Our Tasmanian Adventure – Day 8

We allowed ourselves the luxury of a small sleep in, once we hit the road (from Swansea) we were on the trail of an elusive old wreck of a boat shed on Kelvedon Beach, actually it turned out it was not as hard as we had at first thought – we were over thinking things (like that has never happened before). Once we finally located the beach (not overly well signposted), it was just a matter of going for a walk. You could see the main road from the beach, but we had not noticed the shed from the direction we had been travelling. We were alone in the world on this peaceful beach made of shells, thousands and millions and possibly billions of seashells, with the sun rising and the waves gently crashing against the shore – no other footprints on the sand than ours. It was a truly humbling and special way to spend the morning. I wonder who was the owner of this boatshed, did they live here alone, where are they now, or have they long since passed? There are not too many hints about the previous owner, but you could feel distant echoes of pulling their boat ashore using the hand-cranked rig, still sitting there, slowly rusting and corroding away. The different types of shells on this beach was astounding as well, so many still completely intact, had they all washed up here? Or were remnants of long forgotten midden heaps from the islands Aboriginals?

Finally, we said goodbye to this wild secluded beach and headed off further along the coast. Our next stop was Spiky Bridge, a rather interesting historic site, why they made the bridge this way we are not entirely sure, to stop birds, animals…surely it would never have stopped a Convict? There are stories from stopping cows falling off the bridge to lazy, vengeful convicts putting the stones that way so they didn’t have to build the stone bridge higher, plus sticking ‘to the man’ (I think I prefer the latter). We then went across the road to Spiky Beach, honestly not that exciting after Kelvedon beach this morning, just another secluded and pretty beach. That sounds harsh but we were to see so many pretty beaches in the next few days, so many I have forgotten the various names, but they all looked the same, sandy beaches, aquamarine water, not much different from one to another.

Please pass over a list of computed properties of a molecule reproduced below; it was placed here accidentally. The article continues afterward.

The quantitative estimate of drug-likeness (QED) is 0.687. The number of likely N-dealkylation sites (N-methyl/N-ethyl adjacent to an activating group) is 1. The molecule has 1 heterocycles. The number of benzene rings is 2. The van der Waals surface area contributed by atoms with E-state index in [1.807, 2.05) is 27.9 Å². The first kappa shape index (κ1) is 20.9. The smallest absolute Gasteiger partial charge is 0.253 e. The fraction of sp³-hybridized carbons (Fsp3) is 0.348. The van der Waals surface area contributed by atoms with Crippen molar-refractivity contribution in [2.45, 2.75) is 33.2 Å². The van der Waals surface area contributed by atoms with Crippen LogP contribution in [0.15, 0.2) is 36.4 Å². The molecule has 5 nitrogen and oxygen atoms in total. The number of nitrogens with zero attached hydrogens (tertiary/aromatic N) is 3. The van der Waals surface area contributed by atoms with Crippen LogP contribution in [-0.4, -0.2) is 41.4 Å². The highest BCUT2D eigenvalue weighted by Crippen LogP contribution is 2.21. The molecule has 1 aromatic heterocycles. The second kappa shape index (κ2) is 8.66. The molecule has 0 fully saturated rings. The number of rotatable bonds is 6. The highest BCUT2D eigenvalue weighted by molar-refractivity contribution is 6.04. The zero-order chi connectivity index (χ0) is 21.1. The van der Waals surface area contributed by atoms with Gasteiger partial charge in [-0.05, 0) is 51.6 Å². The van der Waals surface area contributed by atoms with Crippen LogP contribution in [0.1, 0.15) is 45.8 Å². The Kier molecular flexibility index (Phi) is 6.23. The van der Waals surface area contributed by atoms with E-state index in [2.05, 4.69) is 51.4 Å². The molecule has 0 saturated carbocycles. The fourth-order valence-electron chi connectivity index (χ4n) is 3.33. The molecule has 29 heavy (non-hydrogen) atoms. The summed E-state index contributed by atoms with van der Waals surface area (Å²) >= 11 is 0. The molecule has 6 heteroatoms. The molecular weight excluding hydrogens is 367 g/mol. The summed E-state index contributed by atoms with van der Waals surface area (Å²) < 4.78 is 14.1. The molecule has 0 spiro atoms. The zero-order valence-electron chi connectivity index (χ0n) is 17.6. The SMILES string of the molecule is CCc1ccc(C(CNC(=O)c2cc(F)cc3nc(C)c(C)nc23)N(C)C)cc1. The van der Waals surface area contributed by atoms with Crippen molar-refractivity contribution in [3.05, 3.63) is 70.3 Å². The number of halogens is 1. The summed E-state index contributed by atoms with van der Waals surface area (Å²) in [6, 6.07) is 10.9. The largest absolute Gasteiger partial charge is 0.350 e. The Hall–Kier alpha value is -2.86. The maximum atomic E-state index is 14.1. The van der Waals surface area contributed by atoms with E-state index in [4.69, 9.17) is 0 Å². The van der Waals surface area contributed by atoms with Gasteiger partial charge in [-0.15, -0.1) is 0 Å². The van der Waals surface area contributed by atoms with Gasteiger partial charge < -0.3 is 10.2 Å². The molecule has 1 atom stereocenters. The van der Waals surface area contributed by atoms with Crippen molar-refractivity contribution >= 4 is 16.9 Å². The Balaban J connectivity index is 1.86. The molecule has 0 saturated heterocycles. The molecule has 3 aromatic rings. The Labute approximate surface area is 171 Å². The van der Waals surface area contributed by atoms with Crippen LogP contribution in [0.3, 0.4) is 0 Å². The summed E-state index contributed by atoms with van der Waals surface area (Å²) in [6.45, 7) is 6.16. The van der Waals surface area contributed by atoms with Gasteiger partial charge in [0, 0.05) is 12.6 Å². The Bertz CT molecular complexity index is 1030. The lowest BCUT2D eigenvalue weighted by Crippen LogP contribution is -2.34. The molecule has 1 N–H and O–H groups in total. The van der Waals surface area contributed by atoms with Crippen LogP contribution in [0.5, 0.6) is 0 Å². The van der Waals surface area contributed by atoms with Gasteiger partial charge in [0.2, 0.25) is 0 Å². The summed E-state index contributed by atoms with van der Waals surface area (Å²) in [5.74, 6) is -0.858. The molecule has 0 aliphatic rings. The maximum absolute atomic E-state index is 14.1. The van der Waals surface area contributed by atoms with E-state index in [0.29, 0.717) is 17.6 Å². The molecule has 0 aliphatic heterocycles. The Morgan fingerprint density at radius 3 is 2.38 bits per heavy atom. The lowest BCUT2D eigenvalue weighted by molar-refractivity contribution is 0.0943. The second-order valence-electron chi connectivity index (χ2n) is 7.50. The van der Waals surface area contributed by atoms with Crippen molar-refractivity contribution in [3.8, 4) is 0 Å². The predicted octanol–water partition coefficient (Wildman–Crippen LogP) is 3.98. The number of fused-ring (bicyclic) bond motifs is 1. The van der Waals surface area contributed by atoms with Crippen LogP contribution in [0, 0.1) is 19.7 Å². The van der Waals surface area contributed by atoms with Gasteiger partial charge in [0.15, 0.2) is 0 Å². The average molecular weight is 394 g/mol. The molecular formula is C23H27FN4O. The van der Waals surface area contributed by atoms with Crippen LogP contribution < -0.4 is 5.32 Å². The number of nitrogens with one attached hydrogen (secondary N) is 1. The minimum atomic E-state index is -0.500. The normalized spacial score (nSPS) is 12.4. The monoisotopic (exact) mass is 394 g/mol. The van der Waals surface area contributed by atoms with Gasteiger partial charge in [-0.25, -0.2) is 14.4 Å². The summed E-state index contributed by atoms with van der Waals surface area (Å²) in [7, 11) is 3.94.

We decided to head inland and visit some historic townships in the South Midlands area; Ross, Oatlands, Campbell Town amongst a few. In Oatlands, there was an Old Mill, plus many photographic opportunities with historic bridges and buildings. We stopped for a brief lunch and then drove back to the coast. Oatlands took our fancy initially as our housing estate back home is called Oatlands, sadly ours has no real history.

We were hoping to stay at Coles Bay, but alas everything was booked out (not that there is much there accommodation wise), so we continued onto Bicheno. On the way to Bicheno, we stopped at Devil’s Corner Vineyard where they had a fabulous lookout overlooking the valley, bay and of course, vineyards, no we did not try any of the wines…neither of us can really drink wine due to food allergies.

Everything in Bicheno closes at 6pm (even on a Saturday night) and gluten and dairy free dinner was difficult to find, so we headed to the local supermarket and bought stuff for a picnic dinner and some snacks and settled in for a night of Netflix…which turned out to be a joke, as we could not get the Wi-Fi working 😦

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